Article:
Christal Robles recalls singing into the hairbrush as a child growing up in California. There was always music playing where she lived, she says, but some of the songs she loved best were sung by a fallen star from Texas named Selena.
“I was younger when I first listened to her music. It was my dad and my dad’s sister, they would play her CD,” Robles remembers. “Her music was in our household all the time, and I fell in love with it when I first heard it.”
Those songs, and especially the woman who delivered them, affected Robles in a major way. She started by mimicking Selena as a child, but ultimately found her own voice as a vocalist, one who has now performed onstage and auditioned for American Idol. But she’s never strayed too far from that star-struck kid with the hairbrush, which is why audiences should expect her to deliver a loving tribute to the Queen of Tejano Music at Como La Flor: A Tribute to Selena this Saturday night at Houston's Continental Club.
Paul R. Cuevas, owner of Soalz Entertainmen, is the show’s producer. He says the night, which is being co-hosted by Elk Records, will start with Tejas Got Soul’s DJ Simmer Down setting the mood before giving way to Tejano rockers Johnny & the Heartbreakers. The band will stay on to back Robles performing Selena’s biggest hits. Cuevas says Selena tribute shows appear frequently this time of year to commemorate her April birthday and her untimely passing on March 31, 1995. The singer was just two weeks shy of her 24th birthday when she was shot and killed by a business acquaintance. In the years since, her legacy has grown, and Cuevas says there are some good reasons she’s as relevant as ever.
“Aside from the music being great, she was a woman in a man’s market. She was able to build a great fan base, a great following,” Cuevas says. “And the way she went out – she was so young.”
But from Selena’s tragedy came triumph. Her story influenced artists to come, like Robles. When we asked her how she plans to “become” Selena for Saturday’s show, the question seemed to border on sacrilege.
“One [way to prepare] is respecting her. I know I will never be her," she says. "The way that I prepare myself is just by listening to the music every day,” Robles said.
She and the band have been putting in marathon rehearsals to ready for the gig, and Cuevas says the vibe at those practices bodes well for Saturday’s show.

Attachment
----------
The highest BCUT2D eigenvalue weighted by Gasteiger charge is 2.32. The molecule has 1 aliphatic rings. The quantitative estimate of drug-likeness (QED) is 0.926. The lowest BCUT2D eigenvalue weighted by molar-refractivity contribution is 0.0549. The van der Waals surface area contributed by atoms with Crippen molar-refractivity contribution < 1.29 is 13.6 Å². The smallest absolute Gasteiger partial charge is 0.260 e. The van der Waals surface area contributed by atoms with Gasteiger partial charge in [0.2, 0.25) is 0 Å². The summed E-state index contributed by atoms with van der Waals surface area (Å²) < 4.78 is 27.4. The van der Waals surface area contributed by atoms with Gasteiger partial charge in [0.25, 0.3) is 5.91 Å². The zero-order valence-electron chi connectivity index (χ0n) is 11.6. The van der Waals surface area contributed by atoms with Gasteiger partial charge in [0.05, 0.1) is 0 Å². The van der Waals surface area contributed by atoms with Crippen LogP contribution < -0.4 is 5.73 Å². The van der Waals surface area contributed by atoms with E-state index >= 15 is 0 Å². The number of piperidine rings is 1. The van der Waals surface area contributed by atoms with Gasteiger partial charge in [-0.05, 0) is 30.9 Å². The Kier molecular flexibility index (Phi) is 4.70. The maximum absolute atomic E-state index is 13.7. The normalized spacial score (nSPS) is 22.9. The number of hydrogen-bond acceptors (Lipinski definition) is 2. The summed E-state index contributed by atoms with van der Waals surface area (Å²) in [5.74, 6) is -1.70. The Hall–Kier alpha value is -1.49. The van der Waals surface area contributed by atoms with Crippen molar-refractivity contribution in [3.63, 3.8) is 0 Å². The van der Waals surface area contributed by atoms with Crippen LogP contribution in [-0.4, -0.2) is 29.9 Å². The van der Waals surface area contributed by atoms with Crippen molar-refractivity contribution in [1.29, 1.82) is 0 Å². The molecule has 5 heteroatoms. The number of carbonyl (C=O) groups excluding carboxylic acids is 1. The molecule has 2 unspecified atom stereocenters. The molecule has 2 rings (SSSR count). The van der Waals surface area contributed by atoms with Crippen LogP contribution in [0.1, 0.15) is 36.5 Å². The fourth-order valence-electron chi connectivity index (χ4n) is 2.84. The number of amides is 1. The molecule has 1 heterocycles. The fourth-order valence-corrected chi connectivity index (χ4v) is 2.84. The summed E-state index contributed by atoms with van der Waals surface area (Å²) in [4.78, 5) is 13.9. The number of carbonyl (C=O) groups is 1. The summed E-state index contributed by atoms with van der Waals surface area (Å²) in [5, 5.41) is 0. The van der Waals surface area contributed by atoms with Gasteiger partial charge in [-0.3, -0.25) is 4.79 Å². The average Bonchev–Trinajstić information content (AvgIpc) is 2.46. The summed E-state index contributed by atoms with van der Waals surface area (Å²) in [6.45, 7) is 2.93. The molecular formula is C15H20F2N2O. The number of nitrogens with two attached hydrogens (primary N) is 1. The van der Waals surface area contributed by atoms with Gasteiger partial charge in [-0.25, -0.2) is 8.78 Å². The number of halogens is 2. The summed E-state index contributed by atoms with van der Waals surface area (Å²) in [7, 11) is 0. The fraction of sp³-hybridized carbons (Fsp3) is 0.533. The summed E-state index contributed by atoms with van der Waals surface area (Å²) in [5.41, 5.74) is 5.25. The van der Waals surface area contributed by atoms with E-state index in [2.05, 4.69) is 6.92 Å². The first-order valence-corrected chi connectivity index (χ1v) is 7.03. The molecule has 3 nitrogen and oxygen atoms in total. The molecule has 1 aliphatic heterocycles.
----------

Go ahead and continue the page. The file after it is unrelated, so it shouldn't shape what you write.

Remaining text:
“I’ve been to a lot of the rehearsals and the thing I like best is they’re having fun," he says. "The music is awesome and they’re having a good time playing it."
There will also be a Selena lookalike contest, with a $100 prize from event sponsor Texas Flooring & Renovations. We asked Robles – who has designed her own Selena-inspired wardrobe for the show – if she has any advice for contest hopefuls. Her unorthodox answer speaks volumes about who Selena was.
“I would say for them to just be themselves,” she said, encouraging contestants to follow Selena’s lead of being unique.
We didn’t want the full playlist – after all, part of the fun at any tribute show is guessing what the band will cover – but we did ask which song is a must, the one Robles insisted be in the set.
“My favorite song is ‘Como La Flor,’” she says. “I picked a lot of my favorites but that’s my ultimate favorite. Honestly, because of what she talks about in the song. So many people can relate to it.”
Selena’s relatability is why so many people still mourn her and why, even today, new generations of Selena fans are singing “Baila Esta Cumbia” and “Dreaming of You” into their hairbrushes, Robles says.
“That dream that you can do whatever you want to do – even at a young age, since I was a little girl, I’ve always thought about that,” she adds. “The fact that she didn’t even know Spanish – she had to learn Spanish just to sing – I respect that so much about Selena. To me, as a musician, if you can do that, you can do anything.”
Como La Flor: A Tribute to Selena, Saturday, April 8, at Continental Club, 3700 Main. Tickets are $18 via www.soalz.com. Doors at 7 p.m.; 21 and up.
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